The nice things about the 10 sheet boxes is that you can afford to at least buy a box of film. A 50-sheet box of Portra 400NC would be $450. That's an intimidating number and if you fog it... big Opps!

    Kodak will always be the most expensive film because that's their place, they pretty much invented everything and created the industry, so they won't play price games. Just as you'll won't see Mercedes or Rolex trying to compete with Hyundai or Timex... Ilford, Efke, etc. hardly matter.

    You're also getting a better quality product, with better quality control. This is coming from a disgruntled former HP-5 user.

    I also know Kodak actually does talk to photographers all the time. In fact they probably talk to so many and get so much information that they are overwhelmed. I mean look at this forum -- some of you hens want to have fistfights over developer formulas. So what's a Fortune 500 company to do when they wade into asking our opinions? Ever try herding cats?

    The raw materials and even the packaging only cost a tiny fraction of the price. I bet that a lot of thought went into their price point so that they can recoup the optimal, most efficient profit.

    Of course Kodak offers emulsions that others simply can't match, even this new fangled color stuff in practical ISO speeds like 400. So what if it costs $10 a pop? It's the only game in town.

  7. #7

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    Re: 8x10 Film: Why Kodak so Expensive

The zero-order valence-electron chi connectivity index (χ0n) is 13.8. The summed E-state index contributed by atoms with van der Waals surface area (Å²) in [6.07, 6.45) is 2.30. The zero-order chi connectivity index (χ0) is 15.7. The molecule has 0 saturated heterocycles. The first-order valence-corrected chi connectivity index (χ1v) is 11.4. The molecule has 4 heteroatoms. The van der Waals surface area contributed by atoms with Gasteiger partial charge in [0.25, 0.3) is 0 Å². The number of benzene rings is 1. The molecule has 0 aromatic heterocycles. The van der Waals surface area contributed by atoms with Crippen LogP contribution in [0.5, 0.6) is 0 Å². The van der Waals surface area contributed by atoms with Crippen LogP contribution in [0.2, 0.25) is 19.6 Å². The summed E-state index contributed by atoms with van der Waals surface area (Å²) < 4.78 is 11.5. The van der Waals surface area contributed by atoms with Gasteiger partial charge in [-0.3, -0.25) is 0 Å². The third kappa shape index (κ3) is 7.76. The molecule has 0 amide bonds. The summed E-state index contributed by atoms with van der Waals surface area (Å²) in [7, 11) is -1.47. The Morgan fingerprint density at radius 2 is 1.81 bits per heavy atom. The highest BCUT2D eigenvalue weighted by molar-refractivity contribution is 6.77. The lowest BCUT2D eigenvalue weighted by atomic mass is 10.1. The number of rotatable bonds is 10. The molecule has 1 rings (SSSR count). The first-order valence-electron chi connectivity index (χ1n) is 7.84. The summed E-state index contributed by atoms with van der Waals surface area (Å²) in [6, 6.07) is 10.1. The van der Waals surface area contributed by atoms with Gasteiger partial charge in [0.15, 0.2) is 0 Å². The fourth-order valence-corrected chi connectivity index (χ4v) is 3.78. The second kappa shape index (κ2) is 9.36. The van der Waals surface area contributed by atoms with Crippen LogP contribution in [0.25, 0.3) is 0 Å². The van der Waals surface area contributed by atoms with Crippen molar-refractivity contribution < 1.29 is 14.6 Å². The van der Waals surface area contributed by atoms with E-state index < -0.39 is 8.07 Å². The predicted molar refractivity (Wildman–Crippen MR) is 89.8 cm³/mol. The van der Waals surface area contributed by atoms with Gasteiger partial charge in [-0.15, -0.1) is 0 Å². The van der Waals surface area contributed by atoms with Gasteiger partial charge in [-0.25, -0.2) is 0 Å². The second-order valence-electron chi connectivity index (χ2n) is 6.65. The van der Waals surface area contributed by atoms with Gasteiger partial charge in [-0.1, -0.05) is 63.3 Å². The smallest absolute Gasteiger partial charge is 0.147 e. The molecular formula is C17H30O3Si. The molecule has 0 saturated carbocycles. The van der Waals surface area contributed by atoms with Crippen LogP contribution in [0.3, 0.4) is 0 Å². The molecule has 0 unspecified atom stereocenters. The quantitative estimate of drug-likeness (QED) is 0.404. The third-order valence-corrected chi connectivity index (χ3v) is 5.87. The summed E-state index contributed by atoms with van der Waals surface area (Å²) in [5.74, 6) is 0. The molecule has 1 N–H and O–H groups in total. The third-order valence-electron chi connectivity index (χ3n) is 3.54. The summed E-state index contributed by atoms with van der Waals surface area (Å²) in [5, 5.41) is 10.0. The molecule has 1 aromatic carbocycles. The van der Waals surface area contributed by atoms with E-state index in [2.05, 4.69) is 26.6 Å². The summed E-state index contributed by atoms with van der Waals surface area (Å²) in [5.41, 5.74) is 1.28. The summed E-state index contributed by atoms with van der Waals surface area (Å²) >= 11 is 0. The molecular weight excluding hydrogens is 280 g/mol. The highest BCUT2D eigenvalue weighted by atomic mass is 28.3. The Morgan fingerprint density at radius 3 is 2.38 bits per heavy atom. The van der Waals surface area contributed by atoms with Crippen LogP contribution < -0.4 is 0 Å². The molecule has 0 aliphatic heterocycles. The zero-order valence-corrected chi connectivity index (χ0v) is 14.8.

Well said Frank.

    My film use in any format from 8x10 down is 90% Kodak and i have yet to see any imperfection in the negatives unless i screwed up and that happens.

    Ilford on the other hand, i have seen plenty of problems in the emulsion so i use it rarely.

  8. #8
    Drew Wiley
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    Re: 8x10 Film: Why Kodak so Expensive

    I'm going to spend an annoying amount of time spotting a print tomorrow because I
    wanted to first use up the last sheets of private-label 8X10 film instead of thawing out a box of TM400. So from now on, when I start feeling the dollar crunch of Kodak in the 8X10 category, I'll simply take a "vacation" to 4x5 for a month or two!

  9. #9
    Vlad Soare's Avatar
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    Re: 8x10 Film: Why Kodak so Expensive

    Because it's worth it.
    TMY-2 is a gorgeous film. It's worth every penny. All other ASA 400 films don't even come close to it.
    Unfortunately, its magenta dye, which makes development by inspection impossible, forces me to use HP5+ instead. But in small and medium formats I'll never give up TMY-2, no matter how expensive it might be or it might become in the future.

    All Kodak films are great from all points of view. It's a pleasure to use them. Also, as a bonus, their technical data sheets are the best and most comprehensive I've ever seen.
    This level of quality cannot come cheap.

  10. #10

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    Re: 8x10 Film: Why Kodak so Expensive

    Expensive? It's the cheapest part of photography.
    Wilhelm (Sarasota)